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Samuel Merritt College - Celebrating 100 years of history

From: Elizabeth Valente, Oakland Business Review
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What started out as a diploma school of nursing developed into a college recognized as a premier health sciences institution with state-of-the-art technology and in-demand academic programs.

Samuel Merritt College (SMC), founded in 1909, was a vision of physician Dr. Samuel Merritt (1822-1890), who coincidently happened to be the 13th mayor of Oakland. He left plans for a hospital and a nursing school to be built in his name after his death. And ever since, SMC has been pioneering new programs and developing leaders in health care for the past 100 years.

The Oakland institution, located in the city's ‘Pill Hill' district, has become a leader in educating nurses, physical and occupational therapists, podiatrists and physician assistants in California and beyond. "In a time of shortage of health care professionals, we're meeting a huge need for the region, and the nation as well," says Sue Sylvester, executive director of development and Alumni Affairs.

In the 1980s, SMC began the first in a series of partnerships starting with Saint Mary's College of California by offering an undergraduate Bachelor of Science in Nursing (BSN) degree. Recognizing the need for professional training in other disciplines, in the 1990s the College began adding more graduate programs. SMC now offers baccalaureate degrees in nursing, and graduate degrees in occupational therapy, and physician assistant, as well as doctoral programs in physical therapy and podiatric medicine.

For the past several years graduates have been exceeding national pass rates on licensure and certification exams. It's no wonder that students from SMC are heavily recruited, showcasing one of the highest rates of employment within one year of graduation.

"When these students enter the workforce, they're rated well above average by their employers, and they themselves report feeling well-prepared for their careers," says John Garten-Shuman, vice president of enrollment and student services.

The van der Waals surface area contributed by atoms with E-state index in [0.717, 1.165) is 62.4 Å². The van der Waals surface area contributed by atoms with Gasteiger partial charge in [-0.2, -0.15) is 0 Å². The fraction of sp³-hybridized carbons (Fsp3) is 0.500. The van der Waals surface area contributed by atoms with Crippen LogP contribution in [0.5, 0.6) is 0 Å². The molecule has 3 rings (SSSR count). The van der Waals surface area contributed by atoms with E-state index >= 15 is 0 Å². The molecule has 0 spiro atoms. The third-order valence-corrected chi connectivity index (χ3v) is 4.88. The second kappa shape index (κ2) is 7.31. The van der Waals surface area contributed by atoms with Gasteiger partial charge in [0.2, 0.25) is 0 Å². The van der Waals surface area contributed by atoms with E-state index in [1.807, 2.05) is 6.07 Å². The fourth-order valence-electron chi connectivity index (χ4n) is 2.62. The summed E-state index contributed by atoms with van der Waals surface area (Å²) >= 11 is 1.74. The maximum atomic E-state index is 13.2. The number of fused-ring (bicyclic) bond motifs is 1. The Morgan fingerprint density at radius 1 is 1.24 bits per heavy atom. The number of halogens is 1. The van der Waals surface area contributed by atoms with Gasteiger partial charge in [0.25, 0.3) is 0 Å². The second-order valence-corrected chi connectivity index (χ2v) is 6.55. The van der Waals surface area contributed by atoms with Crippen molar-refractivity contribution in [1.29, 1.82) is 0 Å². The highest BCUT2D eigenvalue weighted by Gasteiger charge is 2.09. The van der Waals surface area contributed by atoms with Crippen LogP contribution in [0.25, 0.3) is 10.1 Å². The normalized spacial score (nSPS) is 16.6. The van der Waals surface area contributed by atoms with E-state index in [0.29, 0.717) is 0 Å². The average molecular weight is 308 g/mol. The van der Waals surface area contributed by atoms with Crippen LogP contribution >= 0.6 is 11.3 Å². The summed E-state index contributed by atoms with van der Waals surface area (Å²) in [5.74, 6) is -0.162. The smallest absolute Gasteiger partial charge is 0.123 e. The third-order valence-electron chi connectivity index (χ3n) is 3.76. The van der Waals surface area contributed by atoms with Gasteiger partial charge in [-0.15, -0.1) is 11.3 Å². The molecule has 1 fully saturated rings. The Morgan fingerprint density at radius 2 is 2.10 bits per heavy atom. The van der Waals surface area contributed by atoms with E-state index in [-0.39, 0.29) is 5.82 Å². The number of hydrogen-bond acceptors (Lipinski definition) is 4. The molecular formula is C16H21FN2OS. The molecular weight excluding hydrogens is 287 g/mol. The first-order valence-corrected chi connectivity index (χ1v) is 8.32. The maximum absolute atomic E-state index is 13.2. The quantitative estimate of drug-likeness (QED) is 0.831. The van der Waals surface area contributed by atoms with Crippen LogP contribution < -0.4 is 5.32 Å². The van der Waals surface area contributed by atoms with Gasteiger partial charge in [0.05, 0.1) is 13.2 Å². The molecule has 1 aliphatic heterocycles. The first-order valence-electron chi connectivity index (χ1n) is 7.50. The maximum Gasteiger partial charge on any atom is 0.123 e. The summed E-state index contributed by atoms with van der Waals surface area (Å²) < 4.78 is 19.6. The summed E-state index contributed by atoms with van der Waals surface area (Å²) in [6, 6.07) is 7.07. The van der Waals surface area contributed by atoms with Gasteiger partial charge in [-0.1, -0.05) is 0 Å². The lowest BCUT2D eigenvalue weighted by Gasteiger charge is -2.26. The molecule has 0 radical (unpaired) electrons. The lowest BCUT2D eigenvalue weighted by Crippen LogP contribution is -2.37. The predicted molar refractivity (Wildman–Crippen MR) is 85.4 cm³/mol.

That's certainly due in part to the College's innovations in teaching. According to historical ledgers dating back to the early 1900s, students would practice patient skills on each other. Fast forward 100 years and now SMC students are interacting in the College's Health Sciences Simulation Center. There, students learn medical procedures, teamwork, task management, situation awareness and decision-making by practicing on computerized mannequins. The learning sessions are videotaped for later discussion with instructors and fellow classmates.

"With patient safety at the core of what drives the use of human patient simulation, the graduates of our health professional education programs can bring their lessons learned in our state-ofthe- art Health Sciences Simulator Center fully into their clinical practice, and hopefully make a difference in today's health care systems," said Celeste Villanueva, Samuel Merritt College director of the Health Sciences Simulation Center.

One thing that has not changed over the years is the College's adherence to its core values. "Our values are respect for one another, diversity and inclusion. I SPECIAL SECTION EDUCAT ION Samuel Merritt College – Celebrating 100 years of history – by Elizabeth Valente think they help us be more compassionate with others and in the field of health care, that is an important component in delivering quality medical care," says Garten- Shuman.

Those values are reflected in students' volunteer work. For instance, in April 2008, a small group of podiatry students went to New Orleans to work with lowincome residents living in the Lower Ninth Ward district. And in August, a dozen family nurse practitioner students traveled to Southeast Asia to provide clinical aid to local villagers.

The College has geographically expanded thanks to grant funding from the Gordon and Betty Moore Foundation. The Moore Foundation, along with additional contributions, helped establish remote campuses in Sacramento, San Francisco and San Mateo.

Garten-Shuman promises, "When you look at our history, you see how we have responded to market and health care needs. We are growing and will continue to meet the needs of the aging population and the community."

The College's centennial celebrations kick off at the Founders Day event scheduled on Jan. 26, 2009.

For more information about Samuel Merritt College and its centennial events, visit www.samuelmerritt.edu.

This article was originally posted in the Oakland Business Review. View the original article
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